The weather phenomenon known as La Nina, which contributed to extreme weather around the globe in the first half of 2011, returned in August and is expected to gradually strengthen and continue through winter in the Northern Hemisphere, U.S. government forecasters said Thursday.
"It is not yet clear what the ultimate strength of this La Nina will be," according to the National Oceanic and Atmospheric Administration.
La Nina is the name given to the unusual cooling of the temperatures of the equatorial Pacific Ocean, which has wide-reaching impact. The opposite occurrence is El Nino, in which unusual warming takes place.
In the U.S., temperature and precipitation impacts linked to La Nina are expected to remain weak through early autumn, and to generally strengthen during the late autumn and winter, NOAA said.
"During September-November 2011, there is evidence that La Nina favors an increased chance of above-average temperatures across the mid-section of the country, and an increased chance of above-average precipitation across the Pacific Northwest," NOAA said.
The active 2010 Atlantic Hurricane season was aided by La Nina conditions the current season, which continues through November and is also expected to show above-average activity.
NOAA said La Nina winters often see drier-than-normal conditions across the southern tier of the United States and wetter than normal conditions in the Pacific Northwest and Ohio Valley.
"This means drought is likely to continue in the drought-stricken states of Texas, Oklahoma and New Mexico," Mike Halpert, deputy director of the Climate Prediction Center, said in a press release. "La Nina also often brings colder winters to the Pacific Northwest and the northern Plains, and warmer temperatures to the southern states."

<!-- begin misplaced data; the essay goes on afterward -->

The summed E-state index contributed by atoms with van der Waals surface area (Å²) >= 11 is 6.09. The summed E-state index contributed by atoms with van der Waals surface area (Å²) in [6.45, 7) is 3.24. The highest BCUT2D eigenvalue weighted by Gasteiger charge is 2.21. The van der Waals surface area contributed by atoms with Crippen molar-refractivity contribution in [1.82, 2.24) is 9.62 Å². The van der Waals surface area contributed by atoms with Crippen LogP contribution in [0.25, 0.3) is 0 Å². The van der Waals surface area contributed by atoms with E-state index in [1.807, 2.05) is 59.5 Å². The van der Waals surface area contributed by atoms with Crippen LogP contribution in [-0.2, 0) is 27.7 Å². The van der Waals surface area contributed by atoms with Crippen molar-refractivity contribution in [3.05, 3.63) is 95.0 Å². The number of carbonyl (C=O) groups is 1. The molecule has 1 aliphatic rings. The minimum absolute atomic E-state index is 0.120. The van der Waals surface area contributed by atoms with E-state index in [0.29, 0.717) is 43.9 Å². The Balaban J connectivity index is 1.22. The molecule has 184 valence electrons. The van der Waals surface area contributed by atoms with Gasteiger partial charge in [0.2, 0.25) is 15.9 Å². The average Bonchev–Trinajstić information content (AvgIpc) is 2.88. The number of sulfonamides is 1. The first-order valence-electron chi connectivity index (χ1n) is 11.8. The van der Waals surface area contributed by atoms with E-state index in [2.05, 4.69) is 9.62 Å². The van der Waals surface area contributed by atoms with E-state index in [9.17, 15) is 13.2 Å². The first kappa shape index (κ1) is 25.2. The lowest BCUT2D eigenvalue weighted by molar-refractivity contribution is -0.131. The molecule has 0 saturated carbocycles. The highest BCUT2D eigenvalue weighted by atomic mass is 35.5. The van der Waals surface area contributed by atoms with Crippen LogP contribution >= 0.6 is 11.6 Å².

Seasonal hurricane forecasters factored the potential return of La Nina into NOAA's updated 2011 Atlantic hurricane season outlook, issued in August, which called for an active hurricane season. With the development of tropical storm Nate this week, the number of tropical cyclones entered the predicted range of 14-19 named storms.
The strong 2010-11 La Nina contributed to record winter snowfall, spring flooding and drought across the United States, as well as other extreme weather events throughout the world, such as heavy rain in Australia and an extremely dry equatorial eastern Africa, NOAA said.
La Nina is a naturally occurring climate phenomenon located over the tropical Pacific Ocean and results from interactions between the ocean surface and the atmosphere. During La Nina, cooler-than-average Pacific Ocean temperatures influence global weather patterns. La Nina typically occurs every three-to-five years, and back-to-back episodes occur about 50% of the time. Current conditions reflect a re-development of the June 2010-May 2011 La Nina episode, NOAA said.